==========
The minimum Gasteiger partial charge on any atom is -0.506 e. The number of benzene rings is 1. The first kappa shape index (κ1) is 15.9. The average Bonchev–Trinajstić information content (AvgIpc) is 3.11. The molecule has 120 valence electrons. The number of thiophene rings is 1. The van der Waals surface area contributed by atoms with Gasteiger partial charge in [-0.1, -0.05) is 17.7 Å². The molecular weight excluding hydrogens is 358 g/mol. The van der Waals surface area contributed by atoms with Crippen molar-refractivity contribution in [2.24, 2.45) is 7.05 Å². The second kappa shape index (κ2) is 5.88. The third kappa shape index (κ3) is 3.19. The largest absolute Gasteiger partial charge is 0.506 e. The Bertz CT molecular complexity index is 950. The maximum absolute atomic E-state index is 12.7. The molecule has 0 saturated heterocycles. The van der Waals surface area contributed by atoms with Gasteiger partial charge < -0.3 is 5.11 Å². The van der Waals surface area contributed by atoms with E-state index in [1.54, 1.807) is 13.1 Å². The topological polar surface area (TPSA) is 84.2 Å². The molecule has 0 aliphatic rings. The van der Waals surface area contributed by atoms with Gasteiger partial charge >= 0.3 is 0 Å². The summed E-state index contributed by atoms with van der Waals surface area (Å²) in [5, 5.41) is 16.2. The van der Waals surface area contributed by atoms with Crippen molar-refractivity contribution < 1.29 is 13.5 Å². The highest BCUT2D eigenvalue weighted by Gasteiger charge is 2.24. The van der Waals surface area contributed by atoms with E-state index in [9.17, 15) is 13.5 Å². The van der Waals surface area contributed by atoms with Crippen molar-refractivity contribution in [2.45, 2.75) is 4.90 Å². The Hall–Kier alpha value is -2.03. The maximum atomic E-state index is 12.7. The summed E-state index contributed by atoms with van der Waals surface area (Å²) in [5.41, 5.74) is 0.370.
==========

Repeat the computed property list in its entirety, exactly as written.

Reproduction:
The minimum Gasteiger partial charge on any atom is -0.506 e. The number of benzene rings is 1. The first kappa shape index (κ1) is 15.9. The average Bonchev–Trinajstić information content (AvgIpc) is 3.11. The molecule has 120 valence electrons. The number of thiophene rings is 1. The van der Waals surface area contributed by atoms with Gasteiger partial charge in [-0.1, -0.05) is 17.7 Å². The molecular weight excluding hydrogens is 358 g/mol. The van der Waals surface area contributed by atoms with Crippen molar-refractivity contribution in [2.24, 2.45) is 7.05 Å². The second kappa shape index (κ2) is 5.88. The third kappa shape index (κ3) is 3.19. The largest absolute Gasteiger partial charge is 0.506 e. The Bertz CT molecular complexity index is 950. The maximum absolute atomic E-state index is 12.7. The molecule has 0 saturated heterocycles. The van der Waals surface area contributed by atoms with Gasteiger partial charge < -0.3 is 5.11 Å². The van der Waals surface area contributed by atoms with E-state index in [1.54, 1.807) is 13.1 Å². The topological polar surface area (TPSA) is 84.2 Å². The molecule has 0 aliphatic rings. The van der Waals surface area contributed by atoms with Gasteiger partial charge >= 0.3 is 0 Å². The summed E-state index contributed by atoms with van der Waals surface area (Å²) in [5, 5.41) is 16.2. The van der Waals surface area contributed by atoms with Crippen molar-refractivity contribution < 1.29 is 13.5 Å². The highest BCUT2D eigenvalue weighted by Gasteiger charge is 2.24. The van der Waals surface area contributed by atoms with E-state index in [9.17, 15) is 13.5 Å². The van der Waals surface area contributed by atoms with Crippen molar-refractivity contribution in [2.45, 2.75) is 4.90 Å². The Hall–Kier alpha value is -2.03. The maximum atomic E-state index is 12.7. The summed E-state index contributed by atoms with van der Waals surface area (Å²) in [5.41, 5.74) is 0.370.